Taking no chances on pedestrian safety

6 April 2018

Don’t walk: safety slogans are shown on Cemex vehicles

Cemex is following up its highly regarded cyclist safety campaign by launching a similar initiative aimed at pedestrians.

“Don’t Chance It…” is a new safety campaign aimed at pedestrians which is being spearheaded by Cemex. The building materials giant ran a successful cyclist safety campaign which started in 2009 and has made a significant impact on the safety of these road users – and it has similar goals for its latest initiative. 

In the last 18 months, three Cemex drivers in London have been involved in fatalities involving elderly pedestrians. While all three were found to be non-culpable, Dave Hart, director of logistics at Cemex, says: “It’s been devastating for all concerned, including the drivers. On all three occasions the pedestrians stepped out in front of the truck in slow-moving traffic and assumed the driver could see them.”

As with its cyclist campaign, the new Cemex pedestrian campaign is taking an industry lead and aims to educate vulnerable road users about the dangers around heavy goods vehicles, such as blind spots, as well as highlighting key road safety messages. But the audiences are bigger and more difficult to reach.

Leaflets are spreading the word

And the roads are busier than ever before. The Department of Transport reports an increase of 2.2% in 2016 compared to 2015, with over 323 billion miles driven on UK roads in 2016.  Pedestrians account for a quarter of all road fatalities – in London it’s a shocking 53%.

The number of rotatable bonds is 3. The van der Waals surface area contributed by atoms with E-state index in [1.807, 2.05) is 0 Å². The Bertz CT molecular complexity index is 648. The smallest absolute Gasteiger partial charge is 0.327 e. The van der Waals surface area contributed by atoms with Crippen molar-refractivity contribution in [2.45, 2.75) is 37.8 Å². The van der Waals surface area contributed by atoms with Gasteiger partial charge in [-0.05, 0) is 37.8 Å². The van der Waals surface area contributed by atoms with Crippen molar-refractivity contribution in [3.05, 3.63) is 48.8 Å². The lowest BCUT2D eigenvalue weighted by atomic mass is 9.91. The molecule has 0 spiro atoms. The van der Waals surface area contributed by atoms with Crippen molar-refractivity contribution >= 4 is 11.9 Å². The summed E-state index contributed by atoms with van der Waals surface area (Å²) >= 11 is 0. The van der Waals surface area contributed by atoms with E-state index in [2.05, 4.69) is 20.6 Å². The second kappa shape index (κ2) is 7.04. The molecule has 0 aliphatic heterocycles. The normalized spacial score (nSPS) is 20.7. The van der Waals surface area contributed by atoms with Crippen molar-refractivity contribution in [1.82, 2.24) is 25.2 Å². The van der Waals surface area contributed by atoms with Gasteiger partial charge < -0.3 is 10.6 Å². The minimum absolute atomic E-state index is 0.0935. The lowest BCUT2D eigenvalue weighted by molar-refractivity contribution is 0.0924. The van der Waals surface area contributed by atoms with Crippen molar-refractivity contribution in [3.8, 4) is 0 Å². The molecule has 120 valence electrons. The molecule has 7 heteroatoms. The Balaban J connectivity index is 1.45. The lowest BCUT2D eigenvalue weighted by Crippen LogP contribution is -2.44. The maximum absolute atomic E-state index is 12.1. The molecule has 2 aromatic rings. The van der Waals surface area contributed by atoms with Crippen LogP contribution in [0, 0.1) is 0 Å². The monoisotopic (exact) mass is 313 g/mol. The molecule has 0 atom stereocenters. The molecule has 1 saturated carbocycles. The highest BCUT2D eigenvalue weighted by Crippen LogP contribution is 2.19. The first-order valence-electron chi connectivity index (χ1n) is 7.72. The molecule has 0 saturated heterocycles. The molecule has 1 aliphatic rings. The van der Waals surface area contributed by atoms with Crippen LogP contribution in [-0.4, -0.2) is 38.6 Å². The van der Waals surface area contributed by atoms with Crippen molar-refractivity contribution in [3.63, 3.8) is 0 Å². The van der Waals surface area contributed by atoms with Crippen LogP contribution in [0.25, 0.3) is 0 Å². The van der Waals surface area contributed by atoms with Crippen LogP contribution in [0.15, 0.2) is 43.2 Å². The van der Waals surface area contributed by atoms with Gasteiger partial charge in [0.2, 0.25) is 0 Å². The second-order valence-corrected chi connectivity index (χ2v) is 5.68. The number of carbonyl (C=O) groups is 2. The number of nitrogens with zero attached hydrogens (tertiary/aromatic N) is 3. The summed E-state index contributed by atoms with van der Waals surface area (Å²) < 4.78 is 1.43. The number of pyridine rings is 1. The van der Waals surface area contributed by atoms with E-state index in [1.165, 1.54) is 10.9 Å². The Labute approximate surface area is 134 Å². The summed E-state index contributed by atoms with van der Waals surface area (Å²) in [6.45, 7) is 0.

In 2016 the numbers killed rose by 10% compared to 2015, the largest increase after motorcyclist fatalities. Nearly a third of pedestrian fatalities involve people over the age of 60.

Launched on 1 January, the first step looked at how to spread the message. With around 900 Cemex vehicles on the roads delivering aggregates, cement and readymix concrete, and covering around 39 million miles every year, the firm decided to make use of the considerable space on the sides of its vehicles.

The “Don’t Chance It…” message has been applied to aggregate tippers in London and the north west, with similar designs agreed for cement tankers and readymix trucks. It plans to roll this out further across its fleet.

As well as messages on trucks, a road safety leaflet is about to be printed and two videos produced. These highlight a number of other road safety messages, such as always using a crossing, ensuring that pedestrians are visible and keeping looking out and listening.

“The campaign has to start with the message ‘Don’t Chance It’ for pedestrians out and about crossing roads, using the different channels available to us – videos, leaflets and the trucks – but we also need to engage our drivers and, as with the cyclist safety campaign, the drivers will undergo specific training related to this group of vulnerable road users,” says Hart.

“Our vehicles have additional safety features that will help them detect and hopefully see pedestrians – for example, camera systems, additional mirrors and sensors – but pedestrians have to play their part in staying safe,” he adds.

Investment will continue in the latest technology and vehicles to help ensure safer roads. One development has been the introduction of low-entry cabs for vehicles operating in urban areas. 

“These vehicles come into their own in an urban environment where the increased visibility of around 90% plays a huge part in the safety of vulnerable road users such as cyclists and pedestrians,” says Hart.

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